Motorcycle Explorer Issue 17 - Page 52

Travel Story: lawrence bransby - georgia

Needing to discard our road tyres and fit the knobblies we have been carrying across Bulgaria and Turkey, we stop in the mid afternoon at a guest house. Hillda, the owner, is a small man sporting some gold teeth and a handful of English words which he practices on us. His wife, a homely-looking woman with white hair and a bulbous nose, fusses about preparing food. She wears sorts and slops and, like Hillda, has some gold teeth.

Hillda leads me into the dark interior of their house, a dilapidated, rambling, lived-in place that they share with a few paying guests. He shows me the bathroom, attempting to explain how to encourage the shower to work and the toilet to flush. On the wall, a Gorgon's head of wires sprout, eventually making their way into old-fashioned, porcelain contact breakers.

Once we have unpacked, the women tell us they have provided food. Their generosity is similar to that we have experienced from rural Russians on previous trips. Rough, dry porridge, bread, strong white cheese, bits of dry chicken meat and a bowl of tomato and cucumber are placed in front of us; we are encouraged to eat with gestures. Hilda provides glasses and offers an open bottle of his home-made wine. He smiles his gold-capped teeth at us and uses his handful of English words.

Rested and replete, we balance the bikes on rocks and spare fuel containers, remove the wheels and road tyres and fit the new knobblies. It will be a relief no longer to have to carry them. Later we shower in the antique bathroom, coaxing water from the pipes.

The next morning we say a reluctant farewell to our lovely German lasses who converse at the breakfast table in Russian to Hillda, German to Wolfgang and English to us. We leave behind our four road tyres; Hillda seems happy and doesn't regard them as left refuse.

Now the fun begins. The heavily wooded foothills of the Caucasus Mountains enclose the road, trees sometimes meeting overhead so we ride through a leafy tunnel of foliage. The road is tar and good; we are children again, playing. Gone are the days of enduring mindless roads through heat and rain, the clogged arteries of cities and coastal towns, the pain from stiff muscles... The Rioni River follows the road (or perhaps the other way round), translucent and pale with sediment but it has none of the threat of the turbulent, deadly rivers that mark the track of the Pamir Highway.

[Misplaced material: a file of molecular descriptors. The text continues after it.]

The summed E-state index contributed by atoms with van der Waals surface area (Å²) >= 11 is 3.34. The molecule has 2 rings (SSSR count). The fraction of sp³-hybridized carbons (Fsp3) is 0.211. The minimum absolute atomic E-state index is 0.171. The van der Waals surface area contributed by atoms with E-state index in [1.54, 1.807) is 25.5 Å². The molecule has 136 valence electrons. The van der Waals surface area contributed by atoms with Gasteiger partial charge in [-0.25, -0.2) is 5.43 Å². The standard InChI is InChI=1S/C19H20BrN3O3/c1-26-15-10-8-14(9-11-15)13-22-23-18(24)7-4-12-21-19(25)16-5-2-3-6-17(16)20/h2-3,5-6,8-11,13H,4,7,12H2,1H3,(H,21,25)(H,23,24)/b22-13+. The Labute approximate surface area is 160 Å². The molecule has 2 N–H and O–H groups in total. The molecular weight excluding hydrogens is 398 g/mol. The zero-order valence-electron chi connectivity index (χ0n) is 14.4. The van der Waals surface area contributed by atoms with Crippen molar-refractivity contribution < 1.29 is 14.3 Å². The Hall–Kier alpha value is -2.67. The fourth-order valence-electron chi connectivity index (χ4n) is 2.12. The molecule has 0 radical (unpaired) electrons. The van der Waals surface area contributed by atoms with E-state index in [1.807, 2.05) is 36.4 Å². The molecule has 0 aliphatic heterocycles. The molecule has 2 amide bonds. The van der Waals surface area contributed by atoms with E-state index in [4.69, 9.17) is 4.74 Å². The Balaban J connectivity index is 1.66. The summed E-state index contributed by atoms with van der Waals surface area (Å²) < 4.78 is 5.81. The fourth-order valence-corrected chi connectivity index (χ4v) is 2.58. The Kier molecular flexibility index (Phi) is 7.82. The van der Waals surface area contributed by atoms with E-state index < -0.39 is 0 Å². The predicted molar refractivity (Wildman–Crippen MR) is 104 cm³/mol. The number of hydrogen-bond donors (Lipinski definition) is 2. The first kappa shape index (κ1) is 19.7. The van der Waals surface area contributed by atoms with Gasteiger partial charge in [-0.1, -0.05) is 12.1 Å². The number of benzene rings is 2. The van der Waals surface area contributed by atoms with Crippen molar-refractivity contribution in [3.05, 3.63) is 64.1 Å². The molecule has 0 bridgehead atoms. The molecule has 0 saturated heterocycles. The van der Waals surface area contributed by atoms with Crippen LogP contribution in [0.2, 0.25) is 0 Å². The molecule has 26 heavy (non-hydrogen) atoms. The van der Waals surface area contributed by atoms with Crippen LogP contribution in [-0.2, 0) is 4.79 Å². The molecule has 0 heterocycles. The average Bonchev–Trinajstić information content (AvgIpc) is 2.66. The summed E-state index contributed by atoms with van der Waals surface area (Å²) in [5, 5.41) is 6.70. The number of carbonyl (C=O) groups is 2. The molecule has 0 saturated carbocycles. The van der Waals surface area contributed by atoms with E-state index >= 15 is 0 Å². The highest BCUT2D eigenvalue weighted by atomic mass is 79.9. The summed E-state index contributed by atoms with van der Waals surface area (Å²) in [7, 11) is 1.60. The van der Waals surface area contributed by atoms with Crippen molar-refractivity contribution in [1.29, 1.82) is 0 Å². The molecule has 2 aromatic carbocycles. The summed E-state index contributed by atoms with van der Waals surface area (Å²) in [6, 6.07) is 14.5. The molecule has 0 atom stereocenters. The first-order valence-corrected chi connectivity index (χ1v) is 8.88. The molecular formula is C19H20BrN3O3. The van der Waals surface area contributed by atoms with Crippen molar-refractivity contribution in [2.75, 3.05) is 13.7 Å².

We reach Mestia by midday, a medieval town nudging its way into the 21st century. Bare-legged hikers relax in the sun drinking Cokes while old, bent women dressed all in black hobble their way past, living their austere lives seemingly oblivious of the changes happening around them. The town, too, exists in parallel universes: worn, lived-in, tumble-down houses made of stone and mud and hand-cut wooden beams rub shoulders with newly-constructed guest houses looking like Swiss chalets, and cafes soliciting the tourist dollar. It even boasts an air strip. And, dominating the town, ancient defensive towers stand like monoliths, hand-built standing stones, fifty foot high. This is a town so steeped in history that it asks to be explored; it needs time and patience for its secrets to reveal themselves.

But sadly we have neither. We relax briefly, pause for coffee. Then, eager to get on, we fill up with fuel, pump up the tyres and set off again, beyond the tourists, into the valley between the Caucasus and Svaneti mountains.